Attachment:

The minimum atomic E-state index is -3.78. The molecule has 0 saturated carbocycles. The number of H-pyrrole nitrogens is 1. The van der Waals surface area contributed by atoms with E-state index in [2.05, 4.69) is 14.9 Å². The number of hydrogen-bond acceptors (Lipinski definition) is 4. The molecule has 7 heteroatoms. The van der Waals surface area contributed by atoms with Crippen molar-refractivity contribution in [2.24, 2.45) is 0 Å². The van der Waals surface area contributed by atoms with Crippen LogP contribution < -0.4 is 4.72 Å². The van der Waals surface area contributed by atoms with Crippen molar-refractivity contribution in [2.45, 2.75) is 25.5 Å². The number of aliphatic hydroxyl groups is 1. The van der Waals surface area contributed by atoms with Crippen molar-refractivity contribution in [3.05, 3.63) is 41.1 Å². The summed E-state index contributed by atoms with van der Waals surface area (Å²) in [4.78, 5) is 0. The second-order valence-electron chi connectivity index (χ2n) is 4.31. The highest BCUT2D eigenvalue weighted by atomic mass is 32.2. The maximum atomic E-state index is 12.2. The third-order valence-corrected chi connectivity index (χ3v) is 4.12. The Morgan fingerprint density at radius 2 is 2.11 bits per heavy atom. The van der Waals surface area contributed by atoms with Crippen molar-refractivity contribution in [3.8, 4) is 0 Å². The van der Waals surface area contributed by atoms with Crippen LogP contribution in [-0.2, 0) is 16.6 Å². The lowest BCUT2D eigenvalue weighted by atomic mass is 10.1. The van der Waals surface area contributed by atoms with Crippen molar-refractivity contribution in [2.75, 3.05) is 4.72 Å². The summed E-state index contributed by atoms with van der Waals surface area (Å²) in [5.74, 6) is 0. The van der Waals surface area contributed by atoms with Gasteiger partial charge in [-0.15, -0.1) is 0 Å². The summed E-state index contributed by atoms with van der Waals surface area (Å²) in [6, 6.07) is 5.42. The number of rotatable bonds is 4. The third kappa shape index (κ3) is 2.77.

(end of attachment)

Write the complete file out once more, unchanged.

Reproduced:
The minimum atomic E-state index is -3.78. The molecule has 0 saturated carbocycles. The number of H-pyrrole nitrogens is 1. The van der Waals surface area contributed by atoms with E-state index in [2.05, 4.69) is 14.9 Å². The number of hydrogen-bond acceptors (Lipinski definition) is 4. The molecule has 7 heteroatoms. The van der Waals surface area contributed by atoms with Crippen molar-refractivity contribution in [2.24, 2.45) is 0 Å². The van der Waals surface area contributed by atoms with Crippen LogP contribution < -0.4 is 4.72 Å². The van der Waals surface area contributed by atoms with Crippen molar-refractivity contribution in [2.45, 2.75) is 25.5 Å². The number of aliphatic hydroxyl groups is 1. The van der Waals surface area contributed by atoms with Crippen molar-refractivity contribution in [3.05, 3.63) is 41.1 Å². The summed E-state index contributed by atoms with van der Waals surface area (Å²) in [4.78, 5) is 0. The second-order valence-electron chi connectivity index (χ2n) is 4.31. The highest BCUT2D eigenvalue weighted by atomic mass is 32.2. The maximum atomic E-state index is 12.2. The third-order valence-corrected chi connectivity index (χ3v) is 4.12. The Morgan fingerprint density at radius 2 is 2.11 bits per heavy atom. The van der Waals surface area contributed by atoms with Crippen molar-refractivity contribution in [3.8, 4) is 0 Å². The van der Waals surface area contributed by atoms with Crippen LogP contribution in [-0.2, 0) is 16.6 Å². The lowest BCUT2D eigenvalue weighted by atomic mass is 10.1. The van der Waals surface area contributed by atoms with Crippen molar-refractivity contribution in [2.75, 3.05) is 4.72 Å². The summed E-state index contributed by atoms with van der Waals surface area (Å²) in [5.74, 6) is 0. The van der Waals surface area contributed by atoms with Gasteiger partial charge in [-0.15, -0.1) is 0 Å². The summed E-state index contributed by atoms with van der Waals surface area (Å²) in [6, 6.07) is 5.42. The number of rotatable bonds is 4. The third kappa shape index (κ3) is 2.77.